GHESKIO - Cholera Treatment Center Sanitation Solutions
architect: MASS Design Group
Location: Port-au-Prince, Haiti
Project Cost: $700,000
Completion Date: 2015
RESPONSIBILITY/SERVICE: Design Support for Plumbing and Ventilation Systems
Photography: Iwan Baan
Providing a Permanent Solution to help Heal a Cholera-Inflicted Community
In 2010, shortly after the catastrophic earthquake impacting millions of people, Haiti was soon afflicted with a rampant cholera epidemic. Cholera is an infectious disease caused by eating food or drinking water contaminated with a bacteria called “Vibrio Cholerae.” Due to the displacement of many people after the earthquake, the already existing Cholera epidemic resurfaced with vengeance. The overcrowding communities coupled with poor sanitation in facilities, caused many illnesses, some leading to death. A vaccine was produced to help counteract this ongoing epidemic but providing treatment required an immense amount of support. Check out the video to learn more about the devastating earthquake.
Temporary Solution Challenges
Emergency medical crews established temporary tent stations, providing immediate aid to cholera victims. The tents were never intended as a long-term plan. They lacked piped-toilets, pumped water systems, and any decontamination facilities.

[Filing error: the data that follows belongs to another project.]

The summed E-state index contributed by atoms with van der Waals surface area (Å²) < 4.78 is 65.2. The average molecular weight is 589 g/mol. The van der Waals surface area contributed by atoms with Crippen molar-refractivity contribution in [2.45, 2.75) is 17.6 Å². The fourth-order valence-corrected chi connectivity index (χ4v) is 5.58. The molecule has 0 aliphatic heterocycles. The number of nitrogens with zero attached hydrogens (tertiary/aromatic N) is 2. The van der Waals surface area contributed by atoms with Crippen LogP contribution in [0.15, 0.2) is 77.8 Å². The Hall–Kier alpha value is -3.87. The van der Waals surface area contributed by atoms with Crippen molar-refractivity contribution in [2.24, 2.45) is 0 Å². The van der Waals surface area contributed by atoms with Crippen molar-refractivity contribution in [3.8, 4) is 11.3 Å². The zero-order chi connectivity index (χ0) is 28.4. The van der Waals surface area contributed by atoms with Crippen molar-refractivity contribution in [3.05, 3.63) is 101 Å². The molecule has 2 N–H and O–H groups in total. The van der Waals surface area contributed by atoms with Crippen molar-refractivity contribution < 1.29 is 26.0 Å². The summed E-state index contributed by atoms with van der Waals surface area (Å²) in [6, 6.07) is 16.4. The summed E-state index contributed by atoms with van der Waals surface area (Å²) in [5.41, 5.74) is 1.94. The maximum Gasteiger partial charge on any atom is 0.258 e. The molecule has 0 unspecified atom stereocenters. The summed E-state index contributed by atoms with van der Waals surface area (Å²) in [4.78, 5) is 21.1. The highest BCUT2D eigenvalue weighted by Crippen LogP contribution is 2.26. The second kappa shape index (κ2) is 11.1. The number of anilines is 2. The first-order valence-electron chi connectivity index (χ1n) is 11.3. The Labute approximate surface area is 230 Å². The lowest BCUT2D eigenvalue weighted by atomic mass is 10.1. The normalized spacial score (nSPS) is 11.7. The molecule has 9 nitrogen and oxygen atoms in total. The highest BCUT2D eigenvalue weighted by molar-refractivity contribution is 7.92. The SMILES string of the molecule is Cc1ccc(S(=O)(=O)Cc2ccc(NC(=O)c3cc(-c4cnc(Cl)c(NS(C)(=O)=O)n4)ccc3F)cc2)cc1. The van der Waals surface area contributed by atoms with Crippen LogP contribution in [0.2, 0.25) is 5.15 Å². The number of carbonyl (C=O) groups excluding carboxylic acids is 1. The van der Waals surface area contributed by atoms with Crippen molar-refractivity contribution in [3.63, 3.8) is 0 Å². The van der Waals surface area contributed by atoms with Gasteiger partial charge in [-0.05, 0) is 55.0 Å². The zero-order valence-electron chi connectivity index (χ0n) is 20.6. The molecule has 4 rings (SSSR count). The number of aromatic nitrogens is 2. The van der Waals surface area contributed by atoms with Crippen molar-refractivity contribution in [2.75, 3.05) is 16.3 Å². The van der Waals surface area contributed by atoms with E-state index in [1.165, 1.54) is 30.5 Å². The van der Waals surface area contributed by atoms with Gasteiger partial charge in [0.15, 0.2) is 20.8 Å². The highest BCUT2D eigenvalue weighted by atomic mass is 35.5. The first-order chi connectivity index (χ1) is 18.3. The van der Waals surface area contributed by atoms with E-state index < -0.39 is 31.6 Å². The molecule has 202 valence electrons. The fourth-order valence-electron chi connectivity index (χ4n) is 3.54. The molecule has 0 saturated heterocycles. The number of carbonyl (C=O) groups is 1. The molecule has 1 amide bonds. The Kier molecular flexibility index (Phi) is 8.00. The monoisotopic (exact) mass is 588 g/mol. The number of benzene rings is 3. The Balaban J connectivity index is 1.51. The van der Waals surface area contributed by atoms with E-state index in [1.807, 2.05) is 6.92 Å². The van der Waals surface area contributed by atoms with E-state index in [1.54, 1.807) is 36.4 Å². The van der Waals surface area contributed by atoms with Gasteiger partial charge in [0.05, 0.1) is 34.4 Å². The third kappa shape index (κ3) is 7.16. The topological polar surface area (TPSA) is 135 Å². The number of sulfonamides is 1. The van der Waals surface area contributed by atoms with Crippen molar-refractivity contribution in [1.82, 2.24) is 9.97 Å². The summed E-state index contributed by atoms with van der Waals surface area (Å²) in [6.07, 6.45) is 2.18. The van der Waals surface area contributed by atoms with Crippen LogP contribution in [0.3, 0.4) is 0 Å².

“There were no piped toilets or wastewater decontamination in the tents,” says Michael Murphy, MASS cofounder and executive director, “And the method of dealing with the crisis (i.e., privatized collection and removal) was not happening appropriately.”
A treatment facility with proper sanitation, including clean water & sewage capabilities was needed to not only care for patients, but for setting an example of proper facility standards for the community and nation as a whole. New standards needed to be precedented.
Mazzetti provided design development support of the plumbing system and ventilation design for the GHESKIO Cholera Treatment Center (CTC). The CTC added to the services of the existing GHESKIO Hospital. The CTC treats all of its waste-water onsite and increases well-source water supply with a rainwater collection system. The rainwater is purified and used for all treatment needs. The “anaerobic bio-digester” is a quad-chamber system, incorporating a chlorine-purifying process. The reinforced-concrete and steel structure is earthquake and hurricane resistant; that is, CTC was erected on a three-foot platform in the event of a flood. This also contributes to the rain-water cache system.